I find myself going through teachers rather rapidly in my violin studies - I have a pretty good idea where I am going.  In dance I've gone up by going back!  My once and present teacher blossomed in the period that I went off to do AM dancing.  He is truly amazing now.
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If you must leave the house, go build a home...

The limit of your love is also the limit of your art...
Dora-Satya Veda
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« Reply #18 on: August 08, 2012, 10:34:44 AM »

I think it is very rare that one teacher teaches you all the way from beginner to higher level. I can't think of many teachers that are able to teach all levels and be successful at it. Sometimes the student doesn’t realize the gem of a teacher we had till they have gone to other teachers for a while and sometimes teacher grew be a new higher level.

I have seen students leave a teacher and claim the teacher was no good only to return several years later and making a clear statement that they wish they had never left. I have also seen students leave their teacher because of change of partner and they did not insist that the new partnership keeps the old teacher around. There can be many reasons for changing teachers. I believe you always have the right teacher for where you are at that moment. As Elise pointed out I have said several times “that when the student is ready the teacher appears”. The teachers will often change when the mindset changes and/or when the level of expertise changes.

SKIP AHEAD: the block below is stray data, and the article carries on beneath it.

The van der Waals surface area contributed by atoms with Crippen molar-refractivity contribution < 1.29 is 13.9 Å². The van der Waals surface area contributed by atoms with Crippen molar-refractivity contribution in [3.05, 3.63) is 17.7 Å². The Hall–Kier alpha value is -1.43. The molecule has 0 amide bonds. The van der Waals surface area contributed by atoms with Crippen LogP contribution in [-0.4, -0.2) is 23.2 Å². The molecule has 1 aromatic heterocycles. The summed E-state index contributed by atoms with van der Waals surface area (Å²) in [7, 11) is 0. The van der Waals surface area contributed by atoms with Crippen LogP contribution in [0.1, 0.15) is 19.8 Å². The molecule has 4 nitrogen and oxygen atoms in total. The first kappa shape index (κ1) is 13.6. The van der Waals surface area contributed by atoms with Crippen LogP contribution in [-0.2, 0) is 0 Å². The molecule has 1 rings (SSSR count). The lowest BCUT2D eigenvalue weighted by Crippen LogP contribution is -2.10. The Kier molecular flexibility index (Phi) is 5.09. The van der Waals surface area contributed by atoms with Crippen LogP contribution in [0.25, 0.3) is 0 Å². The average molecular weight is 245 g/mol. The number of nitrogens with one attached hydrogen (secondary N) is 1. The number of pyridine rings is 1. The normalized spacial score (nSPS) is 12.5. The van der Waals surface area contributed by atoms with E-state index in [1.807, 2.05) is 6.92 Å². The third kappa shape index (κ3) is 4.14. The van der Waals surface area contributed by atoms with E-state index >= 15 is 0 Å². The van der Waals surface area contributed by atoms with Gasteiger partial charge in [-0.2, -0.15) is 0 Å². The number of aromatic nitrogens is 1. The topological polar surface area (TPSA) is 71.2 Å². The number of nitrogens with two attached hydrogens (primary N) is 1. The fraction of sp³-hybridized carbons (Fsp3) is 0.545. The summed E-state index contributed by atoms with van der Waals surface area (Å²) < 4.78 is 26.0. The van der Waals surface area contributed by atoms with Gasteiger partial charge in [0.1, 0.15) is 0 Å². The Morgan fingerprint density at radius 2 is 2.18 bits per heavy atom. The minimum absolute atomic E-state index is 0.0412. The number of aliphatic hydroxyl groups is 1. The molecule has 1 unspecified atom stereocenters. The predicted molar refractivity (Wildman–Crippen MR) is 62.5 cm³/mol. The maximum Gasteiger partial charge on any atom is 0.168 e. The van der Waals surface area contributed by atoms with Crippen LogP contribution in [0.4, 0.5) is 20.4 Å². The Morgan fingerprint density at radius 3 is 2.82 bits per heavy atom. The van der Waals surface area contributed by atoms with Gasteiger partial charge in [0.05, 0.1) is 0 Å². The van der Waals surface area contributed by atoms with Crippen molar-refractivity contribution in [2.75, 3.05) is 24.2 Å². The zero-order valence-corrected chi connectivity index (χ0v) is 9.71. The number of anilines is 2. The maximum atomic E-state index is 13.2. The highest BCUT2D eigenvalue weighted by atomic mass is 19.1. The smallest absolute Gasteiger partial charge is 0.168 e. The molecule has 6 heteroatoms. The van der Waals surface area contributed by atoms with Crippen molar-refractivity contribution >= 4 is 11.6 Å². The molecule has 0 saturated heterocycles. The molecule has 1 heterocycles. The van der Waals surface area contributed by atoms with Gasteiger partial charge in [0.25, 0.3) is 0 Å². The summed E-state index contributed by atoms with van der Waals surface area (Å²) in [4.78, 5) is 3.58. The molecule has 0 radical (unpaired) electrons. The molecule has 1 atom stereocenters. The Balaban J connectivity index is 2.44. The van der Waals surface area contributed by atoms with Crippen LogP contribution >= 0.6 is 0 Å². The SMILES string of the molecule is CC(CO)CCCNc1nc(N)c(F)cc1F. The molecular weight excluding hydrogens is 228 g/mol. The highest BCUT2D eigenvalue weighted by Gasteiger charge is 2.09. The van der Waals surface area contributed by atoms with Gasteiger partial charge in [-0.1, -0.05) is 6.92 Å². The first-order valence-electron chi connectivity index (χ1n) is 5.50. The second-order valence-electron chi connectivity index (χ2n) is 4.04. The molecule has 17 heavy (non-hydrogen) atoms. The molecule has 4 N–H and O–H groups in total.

DSV

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phoenix13
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« Reply #19 on: May 18, 2013, 08:21:27 AM »

My question is similar to ttd's.

I can see why a follower in standard would be best served by following rather than memorizing  routines.  I'm not sure about smooth, though.   There are times in smooth where a follow is side by side with a lead or perhaps even in front of him and cannot see what he is doing at all.

Wouldn't the couple be best served if she knows her part?
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Dona nobis pacem.
elisedance
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« Reply #20 on: June 01, 2013, 11:48:00 PM »

My question is similar to ttd's.

I can see why a follower in standard would be best served by following rather than memorizing  routines.  I'm not sure about smooth, though.   There are times in smooth where a follow is side by side with a lead or perhaps even in front of him and cannot see what he is doing at all.

Wouldn't the couple be best served if she knows her part?
yes, its often essential; same in latin though its surprizing how much can be led even when the couple are completely out of physical contact - but basically the follow has to know what MIGHT happen, or rather have it conditioned into her.